Caudal skeleton. The caudal skeleton is reasonably well preserved in CNHM 158 (Fig. 5e). The hypural fan is multifurcated and consists of coalesced hypurals 1–4 that are joined at the base. The parhypural is broad and bifurcated distally. The epural is massive. There are 17 caudal-fin rays. Anđelković (1966) reported 15 caudal-fin rays in the description, but 17 are reported in the accompanying table. In our assessment, the caudal fin may be incomplete along its dorsal margin.
Median fins. The dorsal fin originates just above the anterior margin of the upper eye and contains 57–62 rays. The anterior configuration of the dorsal fin is characterized by a relatively short and nearly straight erisma reaching the posterior third of the dorsal margin of the neurocranium, one or two pterygiophores lying on the erisma, three or four pterygiophores inserting on the neurocranium and a single pterygiophore associated to the neural spine of the second abdominal vertebra. Therefore, the resulting anterior dorsal pterygiophore formula ranges from 1 – 3 – 1 to 2 – 4 – 1. The anal fin contains 45–48 rays. The first anal-fin pterygiophore is elongate and curved and articulates with the haemal spine of the first caudal vertebra. Five subsequent pterygiophores insert in the space between the first anal-fin pterygiophore and the first haemal spine, and one or two occupy the first interhaemal space, resulting in an anterior anal pterygiophore formula of 1 – 5 – 1 or 2. The dorsal- and anal-fin rays are relatively short and uniformly developed reaching a length of about 8.0 to 10.7% SL.
Paired fins and girdles. The pectoral fin and girdle are incompletely preserved. The pectoral fin contains five preserved short rays measuring about 5.5–6.3% SL. However, Anđelković (1966) reported the presence of eight pectoral-fin rays, which we cannot verify. The long and slender cleithrum and the coracoid are well preserved in the two specimens from Dolje. The basipterygia are long and slender distally and slightly expanded proximally. There are six short pelvic-fin rays, reaching about 3.2–3.8% SL.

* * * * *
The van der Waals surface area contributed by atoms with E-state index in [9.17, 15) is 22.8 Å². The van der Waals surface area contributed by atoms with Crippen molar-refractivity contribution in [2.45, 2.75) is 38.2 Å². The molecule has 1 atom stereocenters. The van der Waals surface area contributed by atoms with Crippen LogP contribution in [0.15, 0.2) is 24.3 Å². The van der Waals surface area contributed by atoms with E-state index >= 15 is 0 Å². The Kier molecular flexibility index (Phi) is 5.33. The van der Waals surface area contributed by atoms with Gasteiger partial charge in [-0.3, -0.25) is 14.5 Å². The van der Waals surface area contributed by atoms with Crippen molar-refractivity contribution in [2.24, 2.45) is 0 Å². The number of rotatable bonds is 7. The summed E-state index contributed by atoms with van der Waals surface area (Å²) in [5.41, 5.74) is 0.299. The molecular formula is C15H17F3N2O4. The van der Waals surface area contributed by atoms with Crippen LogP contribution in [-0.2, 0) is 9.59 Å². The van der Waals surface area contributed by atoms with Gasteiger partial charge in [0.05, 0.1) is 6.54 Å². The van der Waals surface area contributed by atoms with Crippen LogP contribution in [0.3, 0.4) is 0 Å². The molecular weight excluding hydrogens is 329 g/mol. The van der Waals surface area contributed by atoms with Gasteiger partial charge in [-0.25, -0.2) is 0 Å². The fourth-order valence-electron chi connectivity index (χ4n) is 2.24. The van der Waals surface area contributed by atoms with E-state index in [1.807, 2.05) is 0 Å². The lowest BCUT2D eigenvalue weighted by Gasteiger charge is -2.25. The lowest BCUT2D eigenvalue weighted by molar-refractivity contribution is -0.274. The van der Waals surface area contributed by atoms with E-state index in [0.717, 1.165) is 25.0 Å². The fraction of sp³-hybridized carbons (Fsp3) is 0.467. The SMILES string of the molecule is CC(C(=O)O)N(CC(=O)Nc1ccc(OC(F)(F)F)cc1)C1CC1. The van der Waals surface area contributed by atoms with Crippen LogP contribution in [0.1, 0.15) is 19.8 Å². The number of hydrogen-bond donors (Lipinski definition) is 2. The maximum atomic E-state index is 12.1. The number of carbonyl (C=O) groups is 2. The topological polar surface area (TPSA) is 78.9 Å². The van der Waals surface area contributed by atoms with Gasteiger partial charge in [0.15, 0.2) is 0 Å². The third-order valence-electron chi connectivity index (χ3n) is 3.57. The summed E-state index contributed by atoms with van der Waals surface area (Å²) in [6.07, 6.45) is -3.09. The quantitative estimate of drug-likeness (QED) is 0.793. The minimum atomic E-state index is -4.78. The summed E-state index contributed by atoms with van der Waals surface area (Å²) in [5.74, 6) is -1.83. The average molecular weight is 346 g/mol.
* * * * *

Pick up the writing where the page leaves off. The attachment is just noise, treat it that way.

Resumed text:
Otolith (Fig. 6a–g). The right and left otolith are preserved in situ in CNHM 158 (Fig. 6a) and the left otoliths is exposed in both CNHM 278 (Fig. 6b) and RGFAJ 32 (Fig. 6c). The otoliths of the Dolje specimens are very fragile and the area which bears the sulcus is often somewhat damaged because it is slightly elevated above the remainder of the inner face. The otolith outline is circular to subcircular with a ratio OL:OH ranging from 1.05 to 1.25. The otoliths of the right side are more elongate than those of the left side. The largest specimen found in situ is 1.15 mm long (CNHM 158 at 52 mm SL, fig. 6a3, 6a6); the largest isolated otolith is 2.1 mm long (Fig. 6d). The index OH:OT ranges from 2.5 to 3.0. The rounded outline is quite irregular, sometimes with variably spaced rounded postdorsal and postventral angles. The inner face is almost flat in left otoliths, with an elevated area around the sulcus (figs. 6a5, 6f2), and slightly convex towards the margins in right otoliths (fig. 6g2). The sulcus is extremely small and narrow, terminating far from the anterior rim of the otolith and towards the rear extending only slightly across the middle of the otolith. The index OL:SuL ranges from 2.2 to 3.0. The ostium is slightly longer than the cauda, but the distinction of these parts is often problematic, depending entirely on the margin existing between the slightly deepened colliculi. A very broad circumsulcal depression runs closely around the entire sulcus except for its anterior margin; its outer margin is gradual. The outer surface is more convex than the inner face in left otoliths and nearly flat in right otoliths.